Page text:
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Discussion Starter #1
What do the code numbers often quoted on switches mean? I bought some USA Trains #6 switches and then bought some #8 switches from switchcrarfters in oregon assuming they would have a wider radius. Comparing the two - they look identical. So what do the numbers mean (or what are they mean't to mean......)
 

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The number on switches refer to the degree the switched route diverges away from the main route. In other words a #4 switch means for every 4 units (feet, inches, yads, meters) down the main direction the diverging route moves out 1 unit. A #4 switch is quite sharp. A #8 switch means the diverging route moves out 1 unit for every 8 units down the main. Therefore the #8 switch is less sharp when compared to a #4. A #12 is even less sharp and so on.

Most switches on 1:1 railroads, especially mainlines may be #20 or higher, especially for hgh speed lines.
 

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Discussion Starter #3
Thanks - my brain is stuggling to do the maths here - how does this translate into radius?
 

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They really do not translate directly into radius. Some of the smaller switches are indeed curved to match existing radii, but usually at #6 and above they are patterned after the normal type of switch. You can look up the diverging angle and then calculate the length of the switch and how much it diverged and then calculate the equivalent curved piece of track.

Note well: the "number" of a switch is related to the frog angle, just as Pete explained it. The LENGTH of the switch can vary, so there is no magic formula to have the equivalent curved track.

I will tell you that a #6 is broader than 10' diameter though, just as a rough gauge.

Regards, Greg
 

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Just a side note not all switches on 1 to 1 are no 20 even in high speed territories unless they are used for diverging routes only and then they could be no 15 also. No 10s are use for most tracks that lead off to an industry from any main be it high speed or low. Also yhey had another option of an equal lateral turnout that was good for 50 mph no matter which way was traversed through the turnout. Later RJD
 

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It must be recognized that the "Numbered" switches represent two straight tracks at angles from a single point... NOT a curved track emanating from a straight track. The Number represents a length for a distance of divergence and that only holds true for straight lines.

The Number does not change for any particular measuring system or unit of distance... inches, feet, meters, millimeters, etc., even furlongs! A Number 10 switch is 10 inches long for 1 inch of divergence and 10 millimeters long for 1 millimeter of divergence and 2200 yards long for 220 yards of divergence (220 Yards = 1 furlong).

If it were "Curved" then at 10 centimeters it might be 1 centimeter of divergence but 10 inches it would have much more than 1 inch of divergence (maybe infinity!) because a curve is not linear (and at 10 inches it might have already curved to be perpendicular to the tangent track it emanates from).

Unfortunately, most folk perceive the switch to have a curvature and want to know what that curvature is so it can be mated to curved track or what part of a circle of curved track the switch takes the place of.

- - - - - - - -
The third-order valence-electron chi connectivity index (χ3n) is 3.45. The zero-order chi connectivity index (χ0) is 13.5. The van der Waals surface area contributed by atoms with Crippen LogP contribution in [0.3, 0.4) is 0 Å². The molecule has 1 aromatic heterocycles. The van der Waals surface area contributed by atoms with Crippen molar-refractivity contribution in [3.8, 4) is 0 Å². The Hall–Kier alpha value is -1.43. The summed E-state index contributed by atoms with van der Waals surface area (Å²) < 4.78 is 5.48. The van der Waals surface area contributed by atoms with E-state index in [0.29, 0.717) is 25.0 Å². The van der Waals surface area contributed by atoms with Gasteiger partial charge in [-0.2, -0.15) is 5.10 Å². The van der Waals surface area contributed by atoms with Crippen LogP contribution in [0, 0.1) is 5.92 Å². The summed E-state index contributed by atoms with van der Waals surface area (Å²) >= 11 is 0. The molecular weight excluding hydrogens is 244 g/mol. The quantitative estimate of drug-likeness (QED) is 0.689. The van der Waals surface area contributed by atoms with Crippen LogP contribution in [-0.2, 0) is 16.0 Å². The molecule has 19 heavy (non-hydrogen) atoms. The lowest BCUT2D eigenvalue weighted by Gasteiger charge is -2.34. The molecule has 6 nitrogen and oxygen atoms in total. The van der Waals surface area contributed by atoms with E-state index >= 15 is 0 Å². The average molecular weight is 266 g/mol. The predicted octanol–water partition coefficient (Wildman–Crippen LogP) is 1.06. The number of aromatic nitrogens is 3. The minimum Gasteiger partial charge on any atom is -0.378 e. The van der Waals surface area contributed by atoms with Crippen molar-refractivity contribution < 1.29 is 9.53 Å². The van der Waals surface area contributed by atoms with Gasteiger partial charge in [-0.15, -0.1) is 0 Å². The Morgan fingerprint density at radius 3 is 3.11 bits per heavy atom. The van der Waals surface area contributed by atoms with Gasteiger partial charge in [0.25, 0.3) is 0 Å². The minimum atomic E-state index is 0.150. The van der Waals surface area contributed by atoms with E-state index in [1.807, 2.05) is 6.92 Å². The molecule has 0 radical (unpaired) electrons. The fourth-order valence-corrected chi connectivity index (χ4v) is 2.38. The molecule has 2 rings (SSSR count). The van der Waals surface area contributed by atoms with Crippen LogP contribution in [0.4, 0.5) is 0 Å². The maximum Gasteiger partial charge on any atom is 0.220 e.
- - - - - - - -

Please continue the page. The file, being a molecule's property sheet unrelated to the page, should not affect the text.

Also, some switches actually have a curved divergence and as such you have to know what unit of measurement to use to determine what the equivalent Number of the switch is.
 

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Semper,
Good post. I wanted to say something like that too. With our large scale switches we are talking two kinds of animals. The more toylike curved turnouts that are made to match the curves on sectional track and the more prototype numbered turnouts. It seems now that most of the new product falls into the more prototype numbered turnouts, which I think is a good thing for the hobby.
 

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Discussion Starter #8
Useful discussion and I'm learning from it. I guess the question is better posed the other way around - if you have a track with a minimum radius of 10 ft, what number switch is recommended?
 

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For 10 foot radius 20 foot diameter, the only switches I know about are the Aristo and USA 3 foot long units.

The LGB R5 if you can find it is about 12 foot diameter.

PS, the USA is exactly 36 inches long on the straight portion, it is not a metric length.
 

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A number 6 turnout would be the equivalent of about a 9.5' radius. I mostly use number 6's for yards and sidings amd number 8's for all passing sidings and crossovers. If you are planning on running modern equipment use the largest turnouts and radius that you can design into your layout,you won't be sorry.
 

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Llagas Creek has wide radius switches

http://www.cocry.com/Merchant2/merchant.mvc?Screen=CTGY&Category_Code=LCRY

They list several different radius switches with the following recommendations:

#3 3-ft Radius
#4 4-ft Radius
#5 6-ft Radius
#6 9.75-ft Radius
#8 15.5-ft Radius
#10 26-ft Radius

BUT, every manufacturer of rail/track has different rail styles/profiles and if you mix brands/styles you might have some difficulty mating the track and switch. So I would recommend sticking with the same manufacturer if you can.

You should pick the next larger radius switch for your track curve so the switch eases into the curve.
 
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